Wicked problems, when hearing this was the title for a class, my first thought was not that it was about sustainability. This was because I had no previous knowledge of a wicked problem. However, I soon learned that wicked problems are the kinds of problems we should scared to find, but eager to hear about. They are endless, irreversible, unique, and urgent problems in this world. These characteristics are ones that are hard to wrap around our idea that we live in a perfect, healthy, little world. However, in this class we talk specifically about the wicked problems of climate change on our no longer perfect world.
My journey to learning about these problems began with the 11th hour movie shown in class. This film brings to light not only the climate change, but the wicked problems that climate change wraps itself around. The two that stuck out to me were the biodiversity loss and deforestation. Biodiversity means that there is a gradual extinction of species that are important in our daily lives, making our planet less diverse in not only animals but vegetation as well. Deforestation means that we are losing trees faster than we can grow them. Trees are a large part of the greenhouse effect, sucking the CO2 that we emit into the air, however if we don’t keep our trees around than the CO2 stays in the atmosphere and hurts our climate. Why are these wicked problems? Because we can’t bounce back from either one of them, there is no light at the end of the tunnel for them, they are unique problems to our earth, and lastly, they are urgent.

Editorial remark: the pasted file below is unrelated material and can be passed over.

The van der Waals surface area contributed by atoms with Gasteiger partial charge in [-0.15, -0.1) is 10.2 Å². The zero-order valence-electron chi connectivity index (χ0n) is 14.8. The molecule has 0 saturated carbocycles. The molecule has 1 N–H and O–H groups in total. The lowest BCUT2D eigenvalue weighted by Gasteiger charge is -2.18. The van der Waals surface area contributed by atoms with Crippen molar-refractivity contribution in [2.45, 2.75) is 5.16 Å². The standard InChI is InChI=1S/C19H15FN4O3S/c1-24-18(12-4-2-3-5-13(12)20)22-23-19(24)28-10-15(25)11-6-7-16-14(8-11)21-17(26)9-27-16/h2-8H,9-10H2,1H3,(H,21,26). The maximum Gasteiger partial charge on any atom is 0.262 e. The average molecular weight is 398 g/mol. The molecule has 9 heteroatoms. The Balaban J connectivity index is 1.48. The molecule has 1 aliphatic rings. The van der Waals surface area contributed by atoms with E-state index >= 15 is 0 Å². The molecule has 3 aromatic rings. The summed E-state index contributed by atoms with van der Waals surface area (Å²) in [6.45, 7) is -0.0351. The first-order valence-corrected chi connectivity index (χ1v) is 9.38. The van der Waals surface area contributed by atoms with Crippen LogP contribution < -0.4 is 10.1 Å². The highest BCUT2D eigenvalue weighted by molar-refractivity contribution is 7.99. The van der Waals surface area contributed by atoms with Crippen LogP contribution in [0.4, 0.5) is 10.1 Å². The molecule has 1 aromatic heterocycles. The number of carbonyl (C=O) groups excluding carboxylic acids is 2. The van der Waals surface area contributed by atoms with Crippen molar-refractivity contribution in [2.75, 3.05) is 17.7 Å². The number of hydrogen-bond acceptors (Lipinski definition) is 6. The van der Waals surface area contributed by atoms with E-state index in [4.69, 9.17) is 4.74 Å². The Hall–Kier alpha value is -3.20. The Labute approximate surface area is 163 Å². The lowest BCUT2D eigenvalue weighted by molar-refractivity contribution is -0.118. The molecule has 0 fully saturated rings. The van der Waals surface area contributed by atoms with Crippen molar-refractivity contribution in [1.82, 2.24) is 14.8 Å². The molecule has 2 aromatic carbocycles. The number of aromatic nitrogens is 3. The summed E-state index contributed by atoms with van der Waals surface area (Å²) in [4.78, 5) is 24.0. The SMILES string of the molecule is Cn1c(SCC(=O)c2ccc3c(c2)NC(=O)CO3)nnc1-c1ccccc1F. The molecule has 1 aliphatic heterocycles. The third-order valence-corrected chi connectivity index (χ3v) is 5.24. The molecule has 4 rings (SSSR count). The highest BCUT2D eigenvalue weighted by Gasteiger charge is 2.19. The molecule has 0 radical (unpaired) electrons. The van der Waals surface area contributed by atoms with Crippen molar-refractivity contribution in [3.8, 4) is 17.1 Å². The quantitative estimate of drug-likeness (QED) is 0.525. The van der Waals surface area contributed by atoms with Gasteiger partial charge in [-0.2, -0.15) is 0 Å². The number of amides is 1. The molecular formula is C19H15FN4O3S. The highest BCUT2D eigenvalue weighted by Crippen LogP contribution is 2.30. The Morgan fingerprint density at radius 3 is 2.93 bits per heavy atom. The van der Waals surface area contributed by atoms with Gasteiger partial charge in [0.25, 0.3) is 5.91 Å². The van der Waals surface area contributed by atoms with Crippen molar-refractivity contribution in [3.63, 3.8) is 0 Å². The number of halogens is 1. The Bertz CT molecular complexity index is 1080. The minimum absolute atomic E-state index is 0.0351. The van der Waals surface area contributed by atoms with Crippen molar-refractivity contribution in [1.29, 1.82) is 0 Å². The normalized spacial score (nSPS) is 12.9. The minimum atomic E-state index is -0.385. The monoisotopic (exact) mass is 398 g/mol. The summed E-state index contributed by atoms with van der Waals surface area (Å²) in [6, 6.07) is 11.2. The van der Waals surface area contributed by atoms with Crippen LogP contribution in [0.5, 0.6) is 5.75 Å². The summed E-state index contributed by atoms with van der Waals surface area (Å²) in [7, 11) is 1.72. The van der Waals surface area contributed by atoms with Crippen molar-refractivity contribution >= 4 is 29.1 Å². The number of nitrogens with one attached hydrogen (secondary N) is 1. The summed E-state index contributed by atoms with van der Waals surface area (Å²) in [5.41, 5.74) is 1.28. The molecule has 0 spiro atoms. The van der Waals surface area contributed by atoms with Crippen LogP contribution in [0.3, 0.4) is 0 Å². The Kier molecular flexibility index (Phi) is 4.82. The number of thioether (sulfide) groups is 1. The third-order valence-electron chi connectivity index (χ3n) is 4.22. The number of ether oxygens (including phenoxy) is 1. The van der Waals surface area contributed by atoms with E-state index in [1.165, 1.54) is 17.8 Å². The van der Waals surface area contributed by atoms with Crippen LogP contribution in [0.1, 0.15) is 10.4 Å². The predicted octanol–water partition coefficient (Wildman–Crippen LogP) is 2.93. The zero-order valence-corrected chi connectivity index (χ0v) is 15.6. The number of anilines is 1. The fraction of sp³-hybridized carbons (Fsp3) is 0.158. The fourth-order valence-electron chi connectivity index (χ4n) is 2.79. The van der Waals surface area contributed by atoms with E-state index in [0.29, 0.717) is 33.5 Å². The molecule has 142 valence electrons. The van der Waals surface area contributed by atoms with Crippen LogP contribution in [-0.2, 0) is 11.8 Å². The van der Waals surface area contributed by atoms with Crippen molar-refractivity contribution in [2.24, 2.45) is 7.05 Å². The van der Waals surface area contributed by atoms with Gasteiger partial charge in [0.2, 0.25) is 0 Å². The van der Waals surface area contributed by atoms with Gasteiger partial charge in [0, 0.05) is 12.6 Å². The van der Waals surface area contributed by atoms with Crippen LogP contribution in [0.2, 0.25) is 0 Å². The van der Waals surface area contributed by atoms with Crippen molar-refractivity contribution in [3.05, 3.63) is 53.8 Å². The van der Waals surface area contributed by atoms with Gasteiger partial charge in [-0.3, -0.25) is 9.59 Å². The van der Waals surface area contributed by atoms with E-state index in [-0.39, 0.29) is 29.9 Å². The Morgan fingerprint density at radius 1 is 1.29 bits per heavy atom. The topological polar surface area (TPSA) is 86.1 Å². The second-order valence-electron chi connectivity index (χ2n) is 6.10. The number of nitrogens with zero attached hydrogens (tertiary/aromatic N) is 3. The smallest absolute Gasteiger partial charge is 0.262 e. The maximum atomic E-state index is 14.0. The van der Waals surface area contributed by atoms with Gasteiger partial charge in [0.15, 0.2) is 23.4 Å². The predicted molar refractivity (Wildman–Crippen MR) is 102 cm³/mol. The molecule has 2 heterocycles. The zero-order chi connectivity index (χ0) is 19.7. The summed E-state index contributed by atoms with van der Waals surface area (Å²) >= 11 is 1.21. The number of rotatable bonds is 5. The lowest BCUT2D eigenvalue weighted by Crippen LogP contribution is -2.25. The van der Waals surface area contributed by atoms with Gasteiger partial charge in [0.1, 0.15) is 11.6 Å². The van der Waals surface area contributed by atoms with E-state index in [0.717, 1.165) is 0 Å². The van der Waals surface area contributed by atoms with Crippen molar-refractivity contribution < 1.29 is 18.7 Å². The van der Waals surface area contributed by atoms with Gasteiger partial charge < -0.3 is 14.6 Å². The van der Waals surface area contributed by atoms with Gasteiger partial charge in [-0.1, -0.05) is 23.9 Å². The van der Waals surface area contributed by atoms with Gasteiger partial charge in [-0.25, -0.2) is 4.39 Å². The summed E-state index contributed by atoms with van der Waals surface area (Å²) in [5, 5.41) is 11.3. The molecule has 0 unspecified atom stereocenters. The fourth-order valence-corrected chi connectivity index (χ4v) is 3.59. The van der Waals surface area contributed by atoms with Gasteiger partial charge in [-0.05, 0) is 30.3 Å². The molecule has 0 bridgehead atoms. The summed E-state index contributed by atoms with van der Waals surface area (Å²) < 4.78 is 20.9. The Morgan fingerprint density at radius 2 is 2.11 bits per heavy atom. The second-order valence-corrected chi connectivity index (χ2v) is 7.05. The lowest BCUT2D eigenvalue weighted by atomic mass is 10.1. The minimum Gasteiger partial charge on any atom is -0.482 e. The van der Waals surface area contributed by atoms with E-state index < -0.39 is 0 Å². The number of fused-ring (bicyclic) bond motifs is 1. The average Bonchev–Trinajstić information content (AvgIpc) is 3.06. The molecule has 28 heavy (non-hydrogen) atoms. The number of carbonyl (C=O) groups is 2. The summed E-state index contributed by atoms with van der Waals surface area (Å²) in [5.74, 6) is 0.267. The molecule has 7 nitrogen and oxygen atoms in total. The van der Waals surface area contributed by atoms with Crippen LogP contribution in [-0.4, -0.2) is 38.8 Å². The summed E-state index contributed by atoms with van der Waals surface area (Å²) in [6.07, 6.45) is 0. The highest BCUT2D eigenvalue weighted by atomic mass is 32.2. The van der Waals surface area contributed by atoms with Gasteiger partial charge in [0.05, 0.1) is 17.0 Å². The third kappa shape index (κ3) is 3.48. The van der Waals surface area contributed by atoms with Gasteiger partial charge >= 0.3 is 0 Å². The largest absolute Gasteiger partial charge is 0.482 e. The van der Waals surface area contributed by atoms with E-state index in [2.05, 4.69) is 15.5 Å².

So, is a wicked problem a hopeless cause? No, for example with climate change there are solutions that will slow it down, but that cannot be done unless we act upon it. This leads to intergenerational responsibility. It is our responsibility to help the generations after as to take better care of this earth we live on, in addition help them live in a longer lasting world. The book, “The New Green History of the World” by Clive Ponting, refers to the tragic story of Easter Island. Easter Island is parallel to the predicament we find ourselves in today. Because the generations that lived on Easter did not put any effort to maintain the earth they were given or even pieces of their history, we know very little and almost nothing about the history of the natives who lived on that Island. Soon that could be us if we are not careful to pass on the traditions of taking care of our earth to the ones after us.
After coming to the realization that I am included in the generation of people who are responsible for the state of this earth when the generations after us come along, I wanted change. In class we were showed a way to look up how much carbon we are leaving the earth and mine showed that I emit 12 tons a year. According to nature.org, the average U.S. citizen emits 16 tons a year, while the rest of the world emits around 4 tons. In addition, for our planet to stop increasing 2 degrees Celsius every year we need to emit on average 2 tons year around the world by 2050. These numbers put into perspective on how serious this wicked problem is, especially in the U.S. We need to push for the big green, in order to help the generations after us get a head start.